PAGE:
Summer 2016 my family and I walked El Camino de Santiago, a spiritual pilgrimage that spans from southern France to northwestern Spain, a distance of 500+ miles. On our first night, we opted for camping in the open pastures of southern France, nestled between the peaks of the Pyrenees Mountains. In the night, a wild horse delivered her foal fifty meters from our tent; the next morning all that was left was a 6-foot umbilical cord and a nursing foal and his mama on the hilltop in front of us.

The placenta was gone—gobbled up by the mare, most likely, or by another mammal friend.

The placenta is an amazing organ that grows for the sole purpose of facilitating the growth of another life. At the culmination of gestation, the birth of the placenta is the finale; it follows the baby and participates in the birth process. I’ll never forget birthing my son’s body only to hear from my midwife, “Now, its not over. You’re still pregnant.” I still needed to birth the almighty placenta, which I then gave to a dear friend who encapsulated it for me to ingest.

For ages, humans from different cultures have joined our mare friend in ingesting the placenta for all kinds of plausible reasons—nutrient-needs, to keep predators from lurking too near to new life, for rites of passage, etc. Preparing the placenta for placentaphagy is in accordance with our most primal drives as mammals, and though scientifically there are no double-blind studies to-date that confirm placentaphagy carries the benefits ascribed in the trending of placenta preparation, wisdom from the ages, plus intuition, keeps me encapsulating and more.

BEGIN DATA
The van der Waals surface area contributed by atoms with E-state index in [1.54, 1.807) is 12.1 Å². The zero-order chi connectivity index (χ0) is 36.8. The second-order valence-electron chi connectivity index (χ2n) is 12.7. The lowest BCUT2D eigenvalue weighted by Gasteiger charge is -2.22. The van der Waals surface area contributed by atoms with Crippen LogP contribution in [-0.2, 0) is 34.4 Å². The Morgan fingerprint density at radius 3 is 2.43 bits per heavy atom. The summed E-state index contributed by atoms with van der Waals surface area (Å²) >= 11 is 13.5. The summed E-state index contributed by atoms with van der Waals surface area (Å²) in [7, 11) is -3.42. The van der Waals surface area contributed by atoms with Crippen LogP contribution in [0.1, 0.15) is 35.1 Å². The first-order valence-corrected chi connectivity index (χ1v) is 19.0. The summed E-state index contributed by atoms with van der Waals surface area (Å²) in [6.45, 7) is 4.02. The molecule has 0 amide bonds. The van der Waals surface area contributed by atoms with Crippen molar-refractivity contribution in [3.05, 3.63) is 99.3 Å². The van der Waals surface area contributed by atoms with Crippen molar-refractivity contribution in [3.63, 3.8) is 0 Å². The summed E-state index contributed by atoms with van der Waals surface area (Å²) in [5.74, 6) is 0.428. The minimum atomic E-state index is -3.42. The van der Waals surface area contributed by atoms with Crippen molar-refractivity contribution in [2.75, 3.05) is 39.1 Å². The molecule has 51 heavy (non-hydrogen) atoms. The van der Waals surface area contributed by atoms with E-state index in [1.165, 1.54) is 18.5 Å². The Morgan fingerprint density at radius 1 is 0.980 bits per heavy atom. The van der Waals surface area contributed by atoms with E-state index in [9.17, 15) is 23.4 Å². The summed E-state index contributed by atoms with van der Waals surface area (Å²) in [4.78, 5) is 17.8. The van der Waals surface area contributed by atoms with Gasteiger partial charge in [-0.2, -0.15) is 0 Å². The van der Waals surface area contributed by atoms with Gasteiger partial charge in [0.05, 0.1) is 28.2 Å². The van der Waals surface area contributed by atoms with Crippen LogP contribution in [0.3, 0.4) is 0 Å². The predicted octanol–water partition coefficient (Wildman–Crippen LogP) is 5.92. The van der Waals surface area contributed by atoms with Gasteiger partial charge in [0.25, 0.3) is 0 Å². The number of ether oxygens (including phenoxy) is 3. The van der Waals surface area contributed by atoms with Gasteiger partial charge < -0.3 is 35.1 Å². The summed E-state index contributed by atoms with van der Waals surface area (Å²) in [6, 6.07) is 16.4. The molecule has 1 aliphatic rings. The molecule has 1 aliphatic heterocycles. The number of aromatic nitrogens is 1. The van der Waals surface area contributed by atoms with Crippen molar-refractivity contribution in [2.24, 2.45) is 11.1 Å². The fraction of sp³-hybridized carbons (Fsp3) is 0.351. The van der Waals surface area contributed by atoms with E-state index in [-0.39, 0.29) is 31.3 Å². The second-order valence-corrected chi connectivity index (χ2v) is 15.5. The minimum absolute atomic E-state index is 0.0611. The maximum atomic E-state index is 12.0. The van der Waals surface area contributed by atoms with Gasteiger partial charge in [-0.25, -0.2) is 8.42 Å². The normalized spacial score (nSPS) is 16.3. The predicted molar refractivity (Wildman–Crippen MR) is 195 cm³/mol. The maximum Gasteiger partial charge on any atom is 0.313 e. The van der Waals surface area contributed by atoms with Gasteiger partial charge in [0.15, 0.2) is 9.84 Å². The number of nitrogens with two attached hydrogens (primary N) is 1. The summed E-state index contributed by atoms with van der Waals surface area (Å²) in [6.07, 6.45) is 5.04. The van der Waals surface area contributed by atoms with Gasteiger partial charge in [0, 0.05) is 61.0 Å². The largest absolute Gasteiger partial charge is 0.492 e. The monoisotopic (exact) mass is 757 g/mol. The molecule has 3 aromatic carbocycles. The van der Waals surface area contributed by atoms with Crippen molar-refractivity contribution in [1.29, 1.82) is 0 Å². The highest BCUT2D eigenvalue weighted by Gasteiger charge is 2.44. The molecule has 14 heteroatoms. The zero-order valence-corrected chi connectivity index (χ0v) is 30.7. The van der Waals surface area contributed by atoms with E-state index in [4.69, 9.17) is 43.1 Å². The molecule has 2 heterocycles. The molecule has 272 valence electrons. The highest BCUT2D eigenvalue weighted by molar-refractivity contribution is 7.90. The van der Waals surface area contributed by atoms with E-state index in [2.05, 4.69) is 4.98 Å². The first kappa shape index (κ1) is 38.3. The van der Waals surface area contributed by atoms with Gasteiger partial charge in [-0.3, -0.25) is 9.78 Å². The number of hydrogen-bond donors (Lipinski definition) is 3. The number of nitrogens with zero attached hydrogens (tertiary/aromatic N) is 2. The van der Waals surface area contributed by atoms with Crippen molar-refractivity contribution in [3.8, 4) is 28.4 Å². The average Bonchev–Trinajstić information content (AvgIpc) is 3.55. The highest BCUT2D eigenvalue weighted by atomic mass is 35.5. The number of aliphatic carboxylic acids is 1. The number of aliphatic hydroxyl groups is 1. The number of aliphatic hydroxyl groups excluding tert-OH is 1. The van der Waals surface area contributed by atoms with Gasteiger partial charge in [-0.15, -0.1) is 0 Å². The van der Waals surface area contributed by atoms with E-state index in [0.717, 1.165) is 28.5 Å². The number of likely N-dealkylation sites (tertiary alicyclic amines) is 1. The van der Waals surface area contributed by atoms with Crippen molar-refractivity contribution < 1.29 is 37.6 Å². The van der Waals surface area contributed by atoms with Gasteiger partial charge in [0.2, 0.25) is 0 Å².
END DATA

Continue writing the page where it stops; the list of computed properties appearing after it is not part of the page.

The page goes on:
Disclaimer: Some popular claims indicate that placenta encapsulation is a ‘cure-all’ to prevent postpartum depression and lactation challenges. Life transitions are challenging and require more than a ‘happy pill’ to cure what ails you; community support and love, as well as patience and endurance are the lubrication that makes a way for a strong bond within yourself and with the new life you made.

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